Different sexualities should not be ignored
There seems to be a strange uncertainty when it comes to transgender students using the correct bathroom. An uncomfortable air from students who may not understand the concept of being transgender and students who identify with a different gender.
Add to the fact that some trans students may identify as neither gender, both genders, or be gender fluid (fluctuating between either gender) and there is a whole new can of worms for the campus to deal with.
The large diversity of gender identification is not something new either, as trans individuals have been a large part of the LGBTQ community.
To ignore a section of the student population would be a bad move on the school’s behalf, no matter how large or small that group may be. Creating seperate bathrooms would be akin to segregating those students, while making the rest of the campus comply might be met with opposition.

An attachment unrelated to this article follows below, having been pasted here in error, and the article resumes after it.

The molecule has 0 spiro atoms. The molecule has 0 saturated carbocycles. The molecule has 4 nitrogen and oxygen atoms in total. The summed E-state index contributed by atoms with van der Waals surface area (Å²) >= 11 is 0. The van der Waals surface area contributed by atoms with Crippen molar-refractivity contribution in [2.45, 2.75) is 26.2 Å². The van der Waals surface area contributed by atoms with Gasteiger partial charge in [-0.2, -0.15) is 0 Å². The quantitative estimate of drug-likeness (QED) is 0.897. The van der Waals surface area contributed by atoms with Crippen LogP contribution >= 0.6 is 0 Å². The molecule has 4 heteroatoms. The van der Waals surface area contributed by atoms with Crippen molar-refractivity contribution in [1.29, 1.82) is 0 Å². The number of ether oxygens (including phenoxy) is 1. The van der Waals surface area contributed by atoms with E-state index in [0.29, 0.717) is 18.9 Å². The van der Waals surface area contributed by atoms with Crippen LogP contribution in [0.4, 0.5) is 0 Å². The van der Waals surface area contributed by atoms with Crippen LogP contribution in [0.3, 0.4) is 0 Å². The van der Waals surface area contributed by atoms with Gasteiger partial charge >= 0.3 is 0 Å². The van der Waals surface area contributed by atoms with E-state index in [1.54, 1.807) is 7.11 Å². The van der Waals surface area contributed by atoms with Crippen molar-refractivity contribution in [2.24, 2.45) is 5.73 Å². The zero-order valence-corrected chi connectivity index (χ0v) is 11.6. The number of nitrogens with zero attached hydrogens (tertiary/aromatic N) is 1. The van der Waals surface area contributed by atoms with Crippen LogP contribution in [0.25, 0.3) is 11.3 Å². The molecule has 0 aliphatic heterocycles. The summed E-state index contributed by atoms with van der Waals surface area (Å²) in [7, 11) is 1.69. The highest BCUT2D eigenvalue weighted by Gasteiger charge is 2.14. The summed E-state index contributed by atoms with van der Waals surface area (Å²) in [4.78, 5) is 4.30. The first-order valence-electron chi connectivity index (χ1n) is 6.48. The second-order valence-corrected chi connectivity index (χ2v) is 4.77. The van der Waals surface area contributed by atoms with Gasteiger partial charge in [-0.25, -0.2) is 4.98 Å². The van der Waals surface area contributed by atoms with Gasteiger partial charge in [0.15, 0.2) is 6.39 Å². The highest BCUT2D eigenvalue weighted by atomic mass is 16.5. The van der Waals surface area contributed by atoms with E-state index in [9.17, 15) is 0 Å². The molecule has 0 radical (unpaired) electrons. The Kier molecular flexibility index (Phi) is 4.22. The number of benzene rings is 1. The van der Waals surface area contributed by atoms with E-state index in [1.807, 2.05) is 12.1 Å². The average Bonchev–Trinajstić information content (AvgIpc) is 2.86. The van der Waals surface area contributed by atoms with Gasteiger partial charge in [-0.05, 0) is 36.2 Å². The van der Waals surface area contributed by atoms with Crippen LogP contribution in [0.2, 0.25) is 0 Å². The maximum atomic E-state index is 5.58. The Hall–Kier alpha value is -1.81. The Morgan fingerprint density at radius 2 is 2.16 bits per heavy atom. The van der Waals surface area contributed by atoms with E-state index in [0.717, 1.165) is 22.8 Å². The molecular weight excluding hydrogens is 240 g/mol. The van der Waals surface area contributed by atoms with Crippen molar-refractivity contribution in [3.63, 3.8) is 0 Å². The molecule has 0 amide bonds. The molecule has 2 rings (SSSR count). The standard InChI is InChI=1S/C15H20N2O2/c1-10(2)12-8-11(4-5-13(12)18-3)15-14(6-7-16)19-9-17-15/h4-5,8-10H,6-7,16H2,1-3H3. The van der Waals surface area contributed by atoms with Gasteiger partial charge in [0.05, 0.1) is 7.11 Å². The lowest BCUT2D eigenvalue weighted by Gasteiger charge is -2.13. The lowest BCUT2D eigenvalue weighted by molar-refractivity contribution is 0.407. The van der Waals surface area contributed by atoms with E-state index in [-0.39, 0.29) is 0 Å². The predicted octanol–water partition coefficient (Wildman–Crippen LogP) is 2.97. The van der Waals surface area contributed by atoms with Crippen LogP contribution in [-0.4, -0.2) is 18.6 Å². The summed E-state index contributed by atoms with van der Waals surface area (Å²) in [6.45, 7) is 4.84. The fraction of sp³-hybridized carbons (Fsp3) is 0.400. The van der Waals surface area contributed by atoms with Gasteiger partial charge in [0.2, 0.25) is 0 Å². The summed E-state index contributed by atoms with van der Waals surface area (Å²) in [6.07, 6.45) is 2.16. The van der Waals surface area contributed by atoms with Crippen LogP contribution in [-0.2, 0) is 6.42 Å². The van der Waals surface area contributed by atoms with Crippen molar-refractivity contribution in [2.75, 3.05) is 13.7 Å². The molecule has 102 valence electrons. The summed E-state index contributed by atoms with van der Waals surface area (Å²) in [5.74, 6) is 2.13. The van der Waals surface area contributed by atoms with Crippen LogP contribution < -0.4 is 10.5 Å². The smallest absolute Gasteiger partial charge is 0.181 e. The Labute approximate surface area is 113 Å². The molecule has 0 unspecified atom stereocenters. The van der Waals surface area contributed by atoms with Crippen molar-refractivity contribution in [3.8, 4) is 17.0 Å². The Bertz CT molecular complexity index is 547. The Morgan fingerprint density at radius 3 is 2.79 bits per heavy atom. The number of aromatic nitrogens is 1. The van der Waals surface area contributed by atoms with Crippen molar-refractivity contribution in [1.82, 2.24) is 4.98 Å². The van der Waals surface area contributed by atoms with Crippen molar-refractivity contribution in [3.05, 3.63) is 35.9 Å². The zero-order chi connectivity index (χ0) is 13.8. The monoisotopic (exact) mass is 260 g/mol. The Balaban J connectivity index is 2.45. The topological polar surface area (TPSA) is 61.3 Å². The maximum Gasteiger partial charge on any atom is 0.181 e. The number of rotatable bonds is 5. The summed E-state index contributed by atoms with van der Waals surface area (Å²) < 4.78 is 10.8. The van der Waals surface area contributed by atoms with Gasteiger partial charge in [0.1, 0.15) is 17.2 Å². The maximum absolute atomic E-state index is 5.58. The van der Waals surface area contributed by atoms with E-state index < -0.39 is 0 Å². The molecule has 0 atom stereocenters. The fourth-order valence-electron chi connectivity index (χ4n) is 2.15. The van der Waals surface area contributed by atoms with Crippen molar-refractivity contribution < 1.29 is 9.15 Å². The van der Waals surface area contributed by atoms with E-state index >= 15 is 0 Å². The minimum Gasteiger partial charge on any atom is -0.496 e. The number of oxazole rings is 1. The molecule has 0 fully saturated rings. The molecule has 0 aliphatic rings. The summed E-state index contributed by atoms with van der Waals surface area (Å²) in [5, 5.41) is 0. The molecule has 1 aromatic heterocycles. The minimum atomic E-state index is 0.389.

Of course there is the option to create unisex bathrooms for all students on campus. This would remove the predicament involving the uncertainty of who goes where.
That does raise the question of if students are mature enough to handle sharing restrooms, and whether certain religious beliefs of those here on campus would object to complying with movement connected to the rights movement.
Those students have every right to express themselves religiously, and are in no way wrong. The line is only crossed when either group claims themselves superior to the other or uses unjust tactics to support themselves
The better option would be to just tough it out and teach students the proper knowledge about transgender individuals. What the proper pronoun usage would be, understanding the basic concept of being transgender and all the options that come with it.
Teaching students on campus to be aware of the diversity we have is key to creating a stronger campus environment. Making sure no one is ostracized or singled out for who they are and what they believe, then adjusting ourselves to please everyone would be ideal.